Throughout this painfully disgraceful saga, the President maintained the "na Buakay dehn" posture. However, soon after the international community forced him to accept an independent investigation into the violence, El Presidenté immediately became the "father of the nation" and disavowed political violence at a staged visit to the ransacked SLPP building—two weeks after the fact and after high profile visits to the crime scene by the diplomatic community. For this feat of "political tolerance," he is now claiming credit for the peace that the international community essentially forced on him. Perhaps even more nauseatingly outrageous is the sad fact that even the newly-elected Chairman of the SLPP has now joined the praise-singing ("jeliba") bandwagon by falsely crediting President Koroma and the APC for the political tolerance that we are enjoying. Perhaps we should forgive JOB because, in President Koroma’s Sierra Leone, everyone has perhaps lost a little of his/her commonsense because of "Global". Hence, we are now all behaving as if the country is permanently at full moon—as if we either do not know the truth anymore or are so afraid of it that lies have become a convenient escape valve, even with our best intentions.
Don’t get me wrong! Like every well-meaning Sierra Leonean, I welcome this promised inter-party era of good feelings and I hope that both parties will fully implement both the spirit and letter of the Inter-Party Communiqué. This should not, however, be a reason for shading the plain truth that President Ernest Bai Koroma, as magistrate-in-chief of our Republic, is singularly responsible for the violence and lawlessness with which our country has been afflicted since September 17, 2007. It is also equally true that the President’s recent promise to do the job for which he is being paid by Sierra Leonean taxpayers, which is primarily to keep the peace, is (to borrow a favorite phrase of His Excellency) "nothing to write home about." Indeed, if anyone is to be commended for the relative political tolerance that is being now enjoyed in Sierra Leone (until another rock-throwing jamboree against the SLPP is inspired by the Mayor of Freetown or the Resident Minister, Southern Province), it should be the international community which, for once, took the President to task for the unacceptable level of violence that has prevailed in the country since he took over the reins of power.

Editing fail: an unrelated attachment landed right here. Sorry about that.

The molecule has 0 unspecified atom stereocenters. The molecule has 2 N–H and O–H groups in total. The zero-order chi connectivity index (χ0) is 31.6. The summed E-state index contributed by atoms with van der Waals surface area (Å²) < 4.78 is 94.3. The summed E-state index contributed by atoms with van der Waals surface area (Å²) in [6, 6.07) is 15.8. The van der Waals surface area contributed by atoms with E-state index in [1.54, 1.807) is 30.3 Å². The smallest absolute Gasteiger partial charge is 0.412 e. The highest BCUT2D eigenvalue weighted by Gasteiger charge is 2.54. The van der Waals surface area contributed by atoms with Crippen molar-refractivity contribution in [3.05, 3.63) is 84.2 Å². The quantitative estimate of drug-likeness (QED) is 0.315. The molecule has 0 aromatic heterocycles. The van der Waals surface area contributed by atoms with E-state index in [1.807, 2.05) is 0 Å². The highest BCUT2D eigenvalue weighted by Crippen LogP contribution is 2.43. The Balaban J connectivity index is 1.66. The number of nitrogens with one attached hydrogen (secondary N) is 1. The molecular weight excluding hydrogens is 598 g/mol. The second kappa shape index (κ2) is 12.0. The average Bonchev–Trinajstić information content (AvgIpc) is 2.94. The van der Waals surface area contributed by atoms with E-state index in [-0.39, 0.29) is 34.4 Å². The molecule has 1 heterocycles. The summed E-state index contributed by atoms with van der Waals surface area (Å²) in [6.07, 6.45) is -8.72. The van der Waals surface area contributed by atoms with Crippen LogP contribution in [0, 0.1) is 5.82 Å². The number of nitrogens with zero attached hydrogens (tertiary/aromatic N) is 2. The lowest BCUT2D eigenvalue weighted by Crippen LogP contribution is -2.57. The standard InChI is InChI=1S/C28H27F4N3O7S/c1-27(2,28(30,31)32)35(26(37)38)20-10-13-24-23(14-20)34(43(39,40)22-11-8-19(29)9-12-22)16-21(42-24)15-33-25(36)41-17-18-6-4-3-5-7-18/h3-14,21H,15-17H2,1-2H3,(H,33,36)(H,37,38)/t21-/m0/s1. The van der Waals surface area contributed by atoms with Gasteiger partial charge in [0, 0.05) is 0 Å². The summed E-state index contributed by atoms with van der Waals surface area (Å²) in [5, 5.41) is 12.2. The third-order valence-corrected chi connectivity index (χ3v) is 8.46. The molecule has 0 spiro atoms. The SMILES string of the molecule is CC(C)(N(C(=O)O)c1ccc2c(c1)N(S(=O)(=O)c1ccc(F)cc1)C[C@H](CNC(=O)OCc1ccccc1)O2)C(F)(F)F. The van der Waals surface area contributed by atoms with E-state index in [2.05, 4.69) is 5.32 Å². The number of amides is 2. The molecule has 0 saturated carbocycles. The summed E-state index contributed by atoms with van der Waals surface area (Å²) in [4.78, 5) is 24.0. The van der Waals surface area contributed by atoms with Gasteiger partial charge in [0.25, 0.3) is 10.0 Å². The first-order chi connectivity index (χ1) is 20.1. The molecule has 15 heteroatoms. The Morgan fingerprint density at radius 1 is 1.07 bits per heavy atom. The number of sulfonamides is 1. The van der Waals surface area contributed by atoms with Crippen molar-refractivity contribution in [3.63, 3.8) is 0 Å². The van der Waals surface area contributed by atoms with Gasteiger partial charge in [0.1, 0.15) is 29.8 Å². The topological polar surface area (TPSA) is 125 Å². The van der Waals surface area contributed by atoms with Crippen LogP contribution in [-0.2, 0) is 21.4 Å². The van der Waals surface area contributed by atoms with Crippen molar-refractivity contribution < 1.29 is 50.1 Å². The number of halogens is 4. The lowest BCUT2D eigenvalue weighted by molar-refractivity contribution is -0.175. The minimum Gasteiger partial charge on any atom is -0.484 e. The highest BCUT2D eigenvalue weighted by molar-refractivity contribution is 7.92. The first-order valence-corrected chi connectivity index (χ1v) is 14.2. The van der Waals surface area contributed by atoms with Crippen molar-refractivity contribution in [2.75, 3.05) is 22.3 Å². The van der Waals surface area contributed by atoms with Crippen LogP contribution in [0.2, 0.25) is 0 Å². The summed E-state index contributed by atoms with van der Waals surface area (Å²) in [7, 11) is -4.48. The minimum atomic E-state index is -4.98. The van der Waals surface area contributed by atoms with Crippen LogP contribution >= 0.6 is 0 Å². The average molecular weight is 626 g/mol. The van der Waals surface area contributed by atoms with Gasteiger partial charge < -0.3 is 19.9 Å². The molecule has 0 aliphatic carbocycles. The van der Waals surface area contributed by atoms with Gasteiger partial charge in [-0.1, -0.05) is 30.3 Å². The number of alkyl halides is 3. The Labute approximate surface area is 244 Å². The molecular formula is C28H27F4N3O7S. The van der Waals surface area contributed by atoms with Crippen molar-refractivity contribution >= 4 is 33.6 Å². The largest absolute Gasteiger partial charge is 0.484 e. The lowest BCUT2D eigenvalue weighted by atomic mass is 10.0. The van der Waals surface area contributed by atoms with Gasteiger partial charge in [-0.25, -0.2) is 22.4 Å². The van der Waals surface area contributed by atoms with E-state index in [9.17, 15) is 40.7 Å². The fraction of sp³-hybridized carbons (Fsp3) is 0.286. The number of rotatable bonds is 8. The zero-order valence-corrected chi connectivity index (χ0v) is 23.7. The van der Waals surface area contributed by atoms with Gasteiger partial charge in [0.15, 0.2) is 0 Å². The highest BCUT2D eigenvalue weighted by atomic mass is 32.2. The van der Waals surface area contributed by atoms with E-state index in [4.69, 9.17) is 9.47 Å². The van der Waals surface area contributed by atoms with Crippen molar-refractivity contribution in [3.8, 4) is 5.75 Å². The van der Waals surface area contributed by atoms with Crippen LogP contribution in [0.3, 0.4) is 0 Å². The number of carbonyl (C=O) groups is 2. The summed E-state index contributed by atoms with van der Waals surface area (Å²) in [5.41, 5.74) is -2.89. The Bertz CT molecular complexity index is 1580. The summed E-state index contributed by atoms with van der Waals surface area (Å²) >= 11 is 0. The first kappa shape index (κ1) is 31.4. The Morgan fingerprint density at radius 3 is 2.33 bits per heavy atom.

But for my awareness of the President’s propensity for "na me sheffi sheffi" for all good things, I would have been surprised that I saw no recognition given in the President’s recent speech on Bumbuna to the erstwhile SLPP government for completing 95 percent of the project within five years following the cessation of the Civil War in 2002—an achievement that is even more impressive when one realizes that the former APC regimes of Presidents Stevens and Momoh had made the Bumbuna project languish so indefinitely that most Sierra Leoneans viewed "Bumbuna" as one of those stories one can only find in the Greek mythologies. This should forewarn us that when the lights are finally switched on, perhaps a year from now, since we must wait for the rains and the demolition of all that property that have been illegally constructed in Bumbuna’s path, we will be festooned with "na APC sheffi sheffi" ad nauseam, without any credit given to the SLPP for completing 95 percent of the work in less than five years; only the 5 percent that the APC would have completed in 2-3 years would be lauded, as the President’s recent speech amply demonstrates. However, be that as it may, like all Sierra Leoneans who love the country, I will be happy when Bumbuna eventually comes on stream, not because the APC followed through with an SLPP project that would yield innumerable benefits to our nation, but because Sierra Leone would have forever capped the Bumbuna genie in its bottle.
Finally, in view of his very uninspiring record on quelling anti-SLPP violence since he became President, I am totally amazed that the SLPP leadership has so quickly succumbed to this new "jeliba" affliction of anointing President Koroma as the "Peacemaker-in-Chief"—even as he refuses to order the appropriate organs of the state to arrest and charge Leatherboot and his associates to court for burglarizing the SLPP building in broad daylight and stealing the party’s property. Also, I am totally shocked at the coronation of the President as "Chief Giver-of-Political Tolerance" when he has essentially patted his Resident Minister, Southern Province on the back even though the latter stands accused (at least in the court of public opinion) of being nothing but a thug who goes around victimizing innocent citizens because of their political persuasions. Therefore, until President Koroma moves to demonstrate to us that he is really the President of all Sierra Leoneans, who listens to all Sierra Leoneans (as he recently claimed in his Bumbuna speech), please don’t invite me to the sycophancy-inspired cacophony that seems to be presently afflicting even the SLPP leadership.
And in order to ratify any latent desire on the part of the reader to accuse me of Pa-Aruna-type inconsistency, I will unabashedly say "na me sheffi sheffi" to anyone who agrees with me that Shakespeare would characterize the new "jeliba" past-time of praise-singing and dressing His Excellency in borrowed robes as a "tale told by an idiot, full of sound and fury, signifying nothing." On the other hand, if any of you disagree with my analysis, "na Buakay dehn" will, of course, be my excuse.
Â© Copyright 2005, Freetown, Sierra Leone.